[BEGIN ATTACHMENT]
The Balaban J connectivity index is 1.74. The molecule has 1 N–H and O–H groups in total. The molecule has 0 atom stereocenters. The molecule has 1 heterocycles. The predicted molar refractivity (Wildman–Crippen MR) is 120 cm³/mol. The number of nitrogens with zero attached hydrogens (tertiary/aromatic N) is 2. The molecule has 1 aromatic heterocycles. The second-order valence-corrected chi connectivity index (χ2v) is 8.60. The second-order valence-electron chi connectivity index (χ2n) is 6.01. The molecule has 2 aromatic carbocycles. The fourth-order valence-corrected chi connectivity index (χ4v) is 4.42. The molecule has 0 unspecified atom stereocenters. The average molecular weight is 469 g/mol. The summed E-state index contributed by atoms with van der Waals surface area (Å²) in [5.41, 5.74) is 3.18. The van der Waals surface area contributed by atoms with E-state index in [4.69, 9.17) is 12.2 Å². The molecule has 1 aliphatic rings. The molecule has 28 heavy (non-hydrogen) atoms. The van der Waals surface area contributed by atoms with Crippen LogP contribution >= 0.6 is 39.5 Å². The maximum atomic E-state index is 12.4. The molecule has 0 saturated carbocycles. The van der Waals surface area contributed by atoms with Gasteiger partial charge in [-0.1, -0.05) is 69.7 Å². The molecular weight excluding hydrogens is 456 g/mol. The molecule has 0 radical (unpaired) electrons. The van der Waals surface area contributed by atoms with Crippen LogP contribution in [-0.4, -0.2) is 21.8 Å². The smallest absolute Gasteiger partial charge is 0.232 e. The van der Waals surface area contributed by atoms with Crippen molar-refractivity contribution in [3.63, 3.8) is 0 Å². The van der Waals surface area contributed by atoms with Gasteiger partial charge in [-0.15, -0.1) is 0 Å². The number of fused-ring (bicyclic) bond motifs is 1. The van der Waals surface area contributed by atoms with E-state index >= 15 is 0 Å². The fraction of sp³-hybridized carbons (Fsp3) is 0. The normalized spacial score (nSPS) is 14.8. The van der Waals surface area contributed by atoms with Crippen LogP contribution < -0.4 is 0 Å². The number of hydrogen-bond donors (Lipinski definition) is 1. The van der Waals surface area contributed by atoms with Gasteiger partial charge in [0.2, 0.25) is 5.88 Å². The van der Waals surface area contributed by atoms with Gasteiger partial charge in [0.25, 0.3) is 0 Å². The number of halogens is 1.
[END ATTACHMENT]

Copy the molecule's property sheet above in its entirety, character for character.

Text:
The Balaban J connectivity index is 1.74. The molecule has 1 N–H and O–H groups in total. The molecule has 0 atom stereocenters. The molecule has 1 heterocycles. The predicted molar refractivity (Wildman–Crippen MR) is 120 cm³/mol. The number of nitrogens with zero attached hydrogens (tertiary/aromatic N) is 2. The molecule has 1 aromatic heterocycles. The second-order valence-corrected chi connectivity index (χ2v) is 8.60. The second-order valence-electron chi connectivity index (χ2n) is 6.01. The molecule has 2 aromatic carbocycles. The fourth-order valence-corrected chi connectivity index (χ4v) is 4.42. The molecule has 0 unspecified atom stereocenters. The average molecular weight is 469 g/mol. The summed E-state index contributed by atoms with van der Waals surface area (Å²) in [5.41, 5.74) is 3.18. The van der Waals surface area contributed by atoms with E-state index in [4.69, 9.17) is 12.2 Å². The molecule has 1 aliphatic rings. The molecule has 28 heavy (non-hydrogen) atoms. The van der Waals surface area contributed by atoms with Crippen LogP contribution >= 0.6 is 39.5 Å². The maximum atomic E-state index is 12.4. The molecule has 0 saturated carbocycles. The van der Waals surface area contributed by atoms with Gasteiger partial charge in [-0.1, -0.05) is 69.7 Å². The molecular weight excluding hydrogens is 456 g/mol. The molecule has 0 radical (unpaired) electrons. The van der Waals surface area contributed by atoms with Crippen LogP contribution in [-0.4, -0.2) is 21.8 Å². The smallest absolute Gasteiger partial charge is 0.232 e. The van der Waals surface area contributed by atoms with Crippen molar-refractivity contribution in [3.63, 3.8) is 0 Å². The van der Waals surface area contributed by atoms with Gasteiger partial charge in [-0.15, -0.1) is 0 Å². The number of fused-ring (bicyclic) bond motifs is 1. The van der Waals surface area contributed by atoms with E-state index >= 15 is 0 Å². The fraction of sp³-hybridized carbons (Fsp3) is 0. The normalized spacial score (nSPS) is 14.8. The van der Waals surface area contributed by atoms with Crippen LogP contribution < -0.4 is 0 Å². The number of hydrogen-bond donors (Lipinski definition) is 1. The van der Waals surface area contributed by atoms with Gasteiger partial charge in [0.2, 0.25) is 5.88 Å². The van der Waals surface area contributed by atoms with Gasteiger partial charge in [0.25, 0.3) is 0 Å². The number of halogens is 1.